Poor graft function (PGF) can be a life-threatening post-transplantation complication for patients undergoing allogeneic hematopoietic cell transplantation (HCT). While primary graft failure has been quite rare (about 2%) in recent years, about one quarter of patients with full donor chimerism suffer from secondary graft dysfunction defined as leukocytes < 1000/μl or transfusion-dependent platelet counts < 20.000/μl or transfusion-dependent anemia. For these patients, CD34 selected stem cell boosts (SCB) from the same donor can be a treatment option. We here report our experience using SCB in patients with PGF.
Between 2006 and 2011, 20 patients received CD34 selected SCB at our institution. Indications for allogeneic HCT were ALL (n = 1), AML (n = 11), MDS (n = 1), NHL (n = 4) or PMF (n = 3). The cohort comprised 13 men and 7 women with a median age of 54 years at the time of transplantation (range 21–67 years). Seven patients had thrombocytopenia, another seven both thrombocytopenia and leukopenia, and 6 patients presented with tricytopenia. Poor graft function was confirmed and disease relapse excluded by bone marrow biopsy prior to donor mobilization. CD34+hematopoietic stem cells were isolated from G-CSF mobilized peripheral blood stem cells from leukapheresis products of the initial donor using the CliniMACS system from Miltenyi Biotech (Bergisch-Gladbach, Germany). Clinical and laboratory data of the patients were analyzed retrospectively.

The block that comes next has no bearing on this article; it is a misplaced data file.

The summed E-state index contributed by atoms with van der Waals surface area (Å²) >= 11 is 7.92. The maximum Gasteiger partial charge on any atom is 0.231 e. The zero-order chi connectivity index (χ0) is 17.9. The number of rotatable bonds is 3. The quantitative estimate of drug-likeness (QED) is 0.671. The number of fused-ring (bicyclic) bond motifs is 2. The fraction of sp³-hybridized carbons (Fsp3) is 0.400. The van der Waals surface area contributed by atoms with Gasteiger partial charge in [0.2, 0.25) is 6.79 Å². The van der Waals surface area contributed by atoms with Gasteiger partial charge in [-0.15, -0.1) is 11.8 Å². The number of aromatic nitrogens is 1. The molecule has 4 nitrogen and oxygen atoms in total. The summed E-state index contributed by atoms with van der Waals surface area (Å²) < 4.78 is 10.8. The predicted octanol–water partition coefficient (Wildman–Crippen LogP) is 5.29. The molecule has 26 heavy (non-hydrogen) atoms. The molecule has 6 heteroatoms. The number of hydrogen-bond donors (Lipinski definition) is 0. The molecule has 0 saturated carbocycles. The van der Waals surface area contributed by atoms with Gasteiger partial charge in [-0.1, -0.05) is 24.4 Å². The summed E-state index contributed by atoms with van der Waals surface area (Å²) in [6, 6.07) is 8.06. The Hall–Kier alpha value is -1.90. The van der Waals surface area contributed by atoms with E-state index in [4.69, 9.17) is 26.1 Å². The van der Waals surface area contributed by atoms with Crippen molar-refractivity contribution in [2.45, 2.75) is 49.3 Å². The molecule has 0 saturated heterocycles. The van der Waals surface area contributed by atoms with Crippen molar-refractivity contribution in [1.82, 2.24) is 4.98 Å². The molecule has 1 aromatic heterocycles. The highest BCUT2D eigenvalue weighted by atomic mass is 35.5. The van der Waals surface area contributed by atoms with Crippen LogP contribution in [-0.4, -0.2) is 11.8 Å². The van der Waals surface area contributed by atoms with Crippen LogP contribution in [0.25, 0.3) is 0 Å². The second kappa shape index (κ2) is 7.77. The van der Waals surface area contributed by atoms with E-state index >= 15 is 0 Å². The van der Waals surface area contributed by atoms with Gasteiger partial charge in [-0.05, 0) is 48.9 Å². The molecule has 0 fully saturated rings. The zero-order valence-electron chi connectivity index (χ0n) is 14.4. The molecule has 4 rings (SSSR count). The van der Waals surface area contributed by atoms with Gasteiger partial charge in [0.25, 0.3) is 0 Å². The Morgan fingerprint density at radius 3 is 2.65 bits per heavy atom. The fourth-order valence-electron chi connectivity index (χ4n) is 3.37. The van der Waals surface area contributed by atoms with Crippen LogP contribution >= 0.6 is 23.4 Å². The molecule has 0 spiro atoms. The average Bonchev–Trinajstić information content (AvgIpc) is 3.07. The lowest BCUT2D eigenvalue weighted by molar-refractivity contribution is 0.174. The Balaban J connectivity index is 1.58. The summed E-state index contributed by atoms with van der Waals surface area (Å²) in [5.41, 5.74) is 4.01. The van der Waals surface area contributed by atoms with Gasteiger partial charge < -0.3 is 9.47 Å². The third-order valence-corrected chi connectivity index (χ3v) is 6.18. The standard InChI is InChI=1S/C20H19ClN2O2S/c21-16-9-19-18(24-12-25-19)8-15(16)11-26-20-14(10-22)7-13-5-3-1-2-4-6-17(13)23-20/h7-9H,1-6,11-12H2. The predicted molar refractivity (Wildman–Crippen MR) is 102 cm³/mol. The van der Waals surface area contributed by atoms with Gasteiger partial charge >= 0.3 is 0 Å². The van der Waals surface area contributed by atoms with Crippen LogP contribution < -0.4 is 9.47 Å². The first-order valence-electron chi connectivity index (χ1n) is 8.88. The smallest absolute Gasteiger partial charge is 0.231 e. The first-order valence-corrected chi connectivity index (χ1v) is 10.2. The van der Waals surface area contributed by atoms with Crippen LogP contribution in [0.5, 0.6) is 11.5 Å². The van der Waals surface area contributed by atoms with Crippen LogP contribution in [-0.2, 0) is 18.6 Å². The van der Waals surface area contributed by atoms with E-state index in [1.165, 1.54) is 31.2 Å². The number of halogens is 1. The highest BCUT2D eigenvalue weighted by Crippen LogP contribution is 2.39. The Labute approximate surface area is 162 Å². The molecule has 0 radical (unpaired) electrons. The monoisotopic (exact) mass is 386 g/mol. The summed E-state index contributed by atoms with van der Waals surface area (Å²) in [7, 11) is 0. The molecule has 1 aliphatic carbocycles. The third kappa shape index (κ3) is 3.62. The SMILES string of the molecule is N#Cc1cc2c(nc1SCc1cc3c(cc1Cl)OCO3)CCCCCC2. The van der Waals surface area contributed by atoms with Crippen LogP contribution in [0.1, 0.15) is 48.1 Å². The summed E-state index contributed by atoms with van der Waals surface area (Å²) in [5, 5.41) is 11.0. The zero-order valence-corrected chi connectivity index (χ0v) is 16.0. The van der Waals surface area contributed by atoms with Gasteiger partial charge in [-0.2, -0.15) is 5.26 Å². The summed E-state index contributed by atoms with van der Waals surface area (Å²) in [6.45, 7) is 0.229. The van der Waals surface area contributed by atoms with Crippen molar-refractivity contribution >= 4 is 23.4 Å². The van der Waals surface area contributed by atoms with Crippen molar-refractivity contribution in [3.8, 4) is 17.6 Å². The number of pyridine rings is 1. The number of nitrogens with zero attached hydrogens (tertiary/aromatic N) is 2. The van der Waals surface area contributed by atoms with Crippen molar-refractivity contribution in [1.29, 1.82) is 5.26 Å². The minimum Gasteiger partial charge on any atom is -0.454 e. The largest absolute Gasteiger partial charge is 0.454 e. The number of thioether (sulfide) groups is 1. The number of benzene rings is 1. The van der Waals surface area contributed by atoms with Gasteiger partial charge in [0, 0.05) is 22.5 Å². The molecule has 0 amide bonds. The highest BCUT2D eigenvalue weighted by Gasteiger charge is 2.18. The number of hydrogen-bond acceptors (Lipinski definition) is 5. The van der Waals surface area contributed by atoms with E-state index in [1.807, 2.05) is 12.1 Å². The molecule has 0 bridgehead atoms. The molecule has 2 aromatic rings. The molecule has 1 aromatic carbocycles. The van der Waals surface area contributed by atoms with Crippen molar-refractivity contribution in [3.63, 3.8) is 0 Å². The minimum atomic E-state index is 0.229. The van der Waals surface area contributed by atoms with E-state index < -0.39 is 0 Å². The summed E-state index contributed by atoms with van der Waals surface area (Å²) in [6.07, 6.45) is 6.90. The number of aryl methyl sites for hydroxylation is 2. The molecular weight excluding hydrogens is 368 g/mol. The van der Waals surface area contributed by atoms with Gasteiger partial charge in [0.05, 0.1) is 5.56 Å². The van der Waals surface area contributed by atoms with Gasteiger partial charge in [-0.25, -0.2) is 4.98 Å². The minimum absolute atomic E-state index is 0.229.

An average of 4.32 ×106 CD34+ cells per kilogram bodyweight (1.6–9.1 ×106) with a purity of 97% CD34+ cells (63–99.5%) were transfused at a median of 133 days after HCT (47–1,568 days). An increase of leukocytes (median 3,100/μl, range 150–10,150/μl) was observed in 85% of the patients (n = 17). In 80% (n = 16) an increase of platelets (median 77,000/μl, range 7,000–223,000/μl), and in 55% (n = 11) an increase of hemoglobin (median 2 g/dl, range -1–5 g/dl) was induced through SCB. All patients benefitted from SCB in at least one hematopoietic line. Highest post-SCB values of leucocytes, thrombocytes and erythrocytes were reached on days 38, 59, and 55, respectively. Hence, efficacy of SCB could be best evaluated about eight weeks after transfusion. The mean T cell content of SCB was 0.2 ×104 (0.04–0.5 ×104) cells per kilogram bodyweight. No significant exacerbation or any primary manifestation of graft versus host disease (GvHD) was observed. Median follow-up time was 48 months (7–121 months) until death or last follow-up visit. At the end of follow-up, 11 patients were alive (55%) and 9 patients had died (45%). All patients alive remained disease free and transfusion independent and had stable leukocytes in normal range.
In patients with PGF and full donor chimerism after HCT, CD34 selected SCB can durably improve bone marrow function. Patients receiving SCB appear to have a very limited risk of developing or aggravation of GvHD. Of note, effects of SCB can clinically manifest up to eight weeks after transfusion. In conclusion, SCB are safe and effective in patients with PGF.
No relevant conflicts of interest to declare.
Asterisk with author names denotes non-ASH members.